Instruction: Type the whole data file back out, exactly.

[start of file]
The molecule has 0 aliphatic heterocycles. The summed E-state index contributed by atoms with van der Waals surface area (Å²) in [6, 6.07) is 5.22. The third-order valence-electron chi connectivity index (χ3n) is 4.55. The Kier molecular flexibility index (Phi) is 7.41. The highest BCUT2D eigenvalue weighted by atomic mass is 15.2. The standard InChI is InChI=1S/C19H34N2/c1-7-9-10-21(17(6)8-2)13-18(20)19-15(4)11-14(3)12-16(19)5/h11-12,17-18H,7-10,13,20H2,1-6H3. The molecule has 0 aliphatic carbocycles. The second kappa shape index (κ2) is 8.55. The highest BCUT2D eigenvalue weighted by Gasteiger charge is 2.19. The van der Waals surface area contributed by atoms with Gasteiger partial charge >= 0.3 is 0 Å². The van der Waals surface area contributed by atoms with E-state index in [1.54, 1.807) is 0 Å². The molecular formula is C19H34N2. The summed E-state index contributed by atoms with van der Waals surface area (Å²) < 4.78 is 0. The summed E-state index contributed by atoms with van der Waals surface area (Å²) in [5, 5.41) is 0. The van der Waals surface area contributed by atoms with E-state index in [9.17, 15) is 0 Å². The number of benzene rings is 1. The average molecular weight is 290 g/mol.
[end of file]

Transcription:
The molecule has 0 aliphatic heterocycles. The summed E-state index contributed by atoms with van der Waals surface area (Å²) in [6, 6.07) is 5.22. The third-order valence-electron chi connectivity index (χ3n) is 4.55. The Kier molecular flexibility index (Phi) is 7.41. The highest BCUT2D eigenvalue weighted by atomic mass is 15.2. The standard InChI is InChI=1S/C19H34N2/c1-7-9-10-21(17(6)8-2)13-18(20)19-15(4)11-14(3)12-16(19)5/h11-12,17-18H,7-10,13,20H2,1-6H3. The molecule has 0 aliphatic carbocycles. The second kappa shape index (κ2) is 8.55. The highest BCUT2D eigenvalue weighted by Gasteiger charge is 2.19. The van der Waals surface area contributed by atoms with Gasteiger partial charge >= 0.3 is 0 Å². The van der Waals surface area contributed by atoms with E-state index in [1.54, 1.807) is 0 Å². The molecular formula is C19H34N2. The summed E-state index contributed by atoms with van der Waals surface area (Å²) < 4.78 is 0. The summed E-state index contributed by atoms with van der Waals surface area (Å²) in [5, 5.41) is 0. The van der Waals surface area contributed by atoms with E-state index in [9.17, 15) is 0 Å². The number of benzene rings is 1. The average molecular weight is 290 g/mol.